Jangjorim (Korean Soy-Braised Beef)
Jangjorim is a chilled, Korean soy-braised beef dish that is salty and slightly sweet. While commonly served as a side dish, it can also be used to make some quick and delicious jangjorim bibimbap.
Jangjorim (장조림) is a salty and slightly sweet soy-braised beef that is served chilled as a side dish (banchan, 반찬).
It can be stored in an air-tight container in the refrigerator for up to 7 days.
Cuts of Meat
I use beef brisket in my recipe. However, some other popular meat cuts are beef eye round, flank steak, and shank meat. These are all relatively tough cuts of meat. However, if you cook them for a good amount of time (about 1 hour in this recipe) the meat becomes very tender.
Before I cook the beef brisket, I like to soak it in cold water to draw out some of the blood. This will give you a cleaner broth for the jangjorim sauce. After this step, I simmer the brisket with the aromatics (onion, garlic, whole black peppercorns, bay leaf, and ginger) for 45 minutes, and then another 15 minutes with the anchovy seafood dashima soup packet. The umami flavor from the dashima packet is important for the taste of the sauce.
Some recipes also add Korean radish (moo, 무) and mirin (rice wine), but I do not find these ingredients to be necessary.
The soy sauce is intentionally added near the end of the cook time. The salt from the soy sauce would otherwise draw out moisture and toughen the meat. Some coconut sugar is also added for some sweetness to balance out the saltiness. And just to note, this recipe uses less soy sauce than some of the other recipes I found online. I wrote this recipe to reflect the taste of my grandmother’s jangjorim, which is what I prefer.
I also like adding shishito peppers since it adds a mild pepper flavor without the heat. If you want spicy jangjorim, simply substitute the shishito peppers with one sliced jalapeño.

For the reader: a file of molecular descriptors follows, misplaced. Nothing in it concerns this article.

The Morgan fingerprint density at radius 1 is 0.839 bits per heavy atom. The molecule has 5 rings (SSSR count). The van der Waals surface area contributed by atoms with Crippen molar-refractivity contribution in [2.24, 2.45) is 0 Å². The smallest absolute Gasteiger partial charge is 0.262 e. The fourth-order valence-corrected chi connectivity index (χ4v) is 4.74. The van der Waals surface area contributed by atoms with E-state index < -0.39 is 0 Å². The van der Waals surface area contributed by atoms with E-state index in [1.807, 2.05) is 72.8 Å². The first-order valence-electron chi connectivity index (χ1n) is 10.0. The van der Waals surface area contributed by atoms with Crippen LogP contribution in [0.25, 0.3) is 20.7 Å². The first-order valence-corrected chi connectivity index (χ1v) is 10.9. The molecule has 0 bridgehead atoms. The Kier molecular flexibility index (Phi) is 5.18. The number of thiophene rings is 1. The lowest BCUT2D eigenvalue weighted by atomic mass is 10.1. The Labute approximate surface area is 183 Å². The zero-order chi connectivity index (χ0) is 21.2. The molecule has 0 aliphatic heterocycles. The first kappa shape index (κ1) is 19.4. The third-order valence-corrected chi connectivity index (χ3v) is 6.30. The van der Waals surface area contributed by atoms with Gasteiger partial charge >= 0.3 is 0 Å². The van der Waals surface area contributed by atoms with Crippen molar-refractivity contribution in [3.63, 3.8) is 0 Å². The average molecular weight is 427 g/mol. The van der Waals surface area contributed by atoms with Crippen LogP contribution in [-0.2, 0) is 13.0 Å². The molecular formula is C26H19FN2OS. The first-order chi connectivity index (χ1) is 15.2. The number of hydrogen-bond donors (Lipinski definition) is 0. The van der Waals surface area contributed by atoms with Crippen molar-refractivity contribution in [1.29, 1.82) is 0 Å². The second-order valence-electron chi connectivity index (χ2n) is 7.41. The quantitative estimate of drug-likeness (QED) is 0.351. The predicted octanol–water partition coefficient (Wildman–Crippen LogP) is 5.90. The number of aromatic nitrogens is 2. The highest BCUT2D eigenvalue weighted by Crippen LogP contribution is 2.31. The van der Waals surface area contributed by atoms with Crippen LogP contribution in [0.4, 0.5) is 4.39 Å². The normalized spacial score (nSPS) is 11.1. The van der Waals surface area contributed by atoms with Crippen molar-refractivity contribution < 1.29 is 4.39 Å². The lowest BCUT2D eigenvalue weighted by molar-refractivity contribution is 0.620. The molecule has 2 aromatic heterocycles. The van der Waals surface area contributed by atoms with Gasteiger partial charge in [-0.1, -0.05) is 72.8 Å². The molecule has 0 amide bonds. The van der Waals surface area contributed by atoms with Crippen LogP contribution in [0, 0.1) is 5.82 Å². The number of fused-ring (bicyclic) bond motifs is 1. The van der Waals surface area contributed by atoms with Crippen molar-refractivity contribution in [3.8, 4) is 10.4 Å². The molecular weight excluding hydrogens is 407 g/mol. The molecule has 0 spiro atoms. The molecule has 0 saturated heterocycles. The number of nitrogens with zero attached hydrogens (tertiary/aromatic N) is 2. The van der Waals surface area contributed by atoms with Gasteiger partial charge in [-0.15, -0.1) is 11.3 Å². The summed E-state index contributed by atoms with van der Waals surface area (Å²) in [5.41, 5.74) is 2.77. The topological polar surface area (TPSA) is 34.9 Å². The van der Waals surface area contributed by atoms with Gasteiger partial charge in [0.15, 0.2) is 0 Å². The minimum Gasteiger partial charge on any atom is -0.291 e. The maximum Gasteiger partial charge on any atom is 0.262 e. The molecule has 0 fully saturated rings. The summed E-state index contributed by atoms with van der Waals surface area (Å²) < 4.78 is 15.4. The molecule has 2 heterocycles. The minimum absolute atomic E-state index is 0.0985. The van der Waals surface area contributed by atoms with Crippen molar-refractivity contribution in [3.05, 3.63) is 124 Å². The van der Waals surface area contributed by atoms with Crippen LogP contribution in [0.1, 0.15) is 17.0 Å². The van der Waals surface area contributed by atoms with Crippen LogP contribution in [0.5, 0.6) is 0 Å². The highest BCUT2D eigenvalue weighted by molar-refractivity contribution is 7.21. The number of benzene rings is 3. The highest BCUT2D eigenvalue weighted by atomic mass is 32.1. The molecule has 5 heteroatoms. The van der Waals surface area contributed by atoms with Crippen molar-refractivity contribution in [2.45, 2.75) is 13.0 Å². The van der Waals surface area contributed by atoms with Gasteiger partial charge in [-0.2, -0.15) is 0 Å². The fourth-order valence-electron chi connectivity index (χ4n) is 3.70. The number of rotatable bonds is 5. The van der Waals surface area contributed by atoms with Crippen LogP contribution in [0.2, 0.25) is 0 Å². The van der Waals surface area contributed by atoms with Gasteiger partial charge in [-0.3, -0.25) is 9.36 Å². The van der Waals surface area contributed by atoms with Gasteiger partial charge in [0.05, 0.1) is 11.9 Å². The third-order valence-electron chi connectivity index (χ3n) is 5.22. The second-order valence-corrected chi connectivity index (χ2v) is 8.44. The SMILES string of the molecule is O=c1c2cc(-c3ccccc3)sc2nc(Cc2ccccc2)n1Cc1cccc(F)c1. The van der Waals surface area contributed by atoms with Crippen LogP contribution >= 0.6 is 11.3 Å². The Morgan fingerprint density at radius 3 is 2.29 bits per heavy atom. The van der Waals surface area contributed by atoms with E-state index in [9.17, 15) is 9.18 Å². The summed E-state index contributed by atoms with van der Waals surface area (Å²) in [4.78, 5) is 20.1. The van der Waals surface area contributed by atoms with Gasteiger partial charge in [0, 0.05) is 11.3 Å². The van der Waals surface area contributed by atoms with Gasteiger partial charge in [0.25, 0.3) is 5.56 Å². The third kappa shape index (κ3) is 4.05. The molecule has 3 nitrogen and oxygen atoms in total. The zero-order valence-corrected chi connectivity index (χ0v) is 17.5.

It is common to let hard boiled eggs (even quail eggs) marinate in the jangjorim sauce. I like to add soft-boiled eggs (see kimchi bibim guksu recipe for soft-boiled egg), which have a custard-like yolk. While the jangjorim beef can last up to a week in the refrigerator, I would eat the eggs within a couple days.
If I want to make a main dish out of jangjorim, I like to make jangjorim bibimbap (장조림 비빔밥). In direct translation, it means jangjorim mixed rice in Korean. It consists of some warm white rice mixed with butter, jangjorim, crushed, dried seaweed, charred green onions and shiitake mushrooms. The latter two are my unique additions. I like the smoky flavor from the charred green onions and earthy umami flavor from the shiitake mushrooms.
You will also find recipes mixing in some scrambled eggs. However, I find that added eggs makes the dish a bit too rich for my taste. Most recipes also add some sort of pickled vegetable component. I like to add some Korean pickled cucumber called jangajji (장아찌). I will post my jangajji recipe soon. While not necessary, it does cut some of the richness from the butter and adds a tangy flavor profile to this savory rice bowl.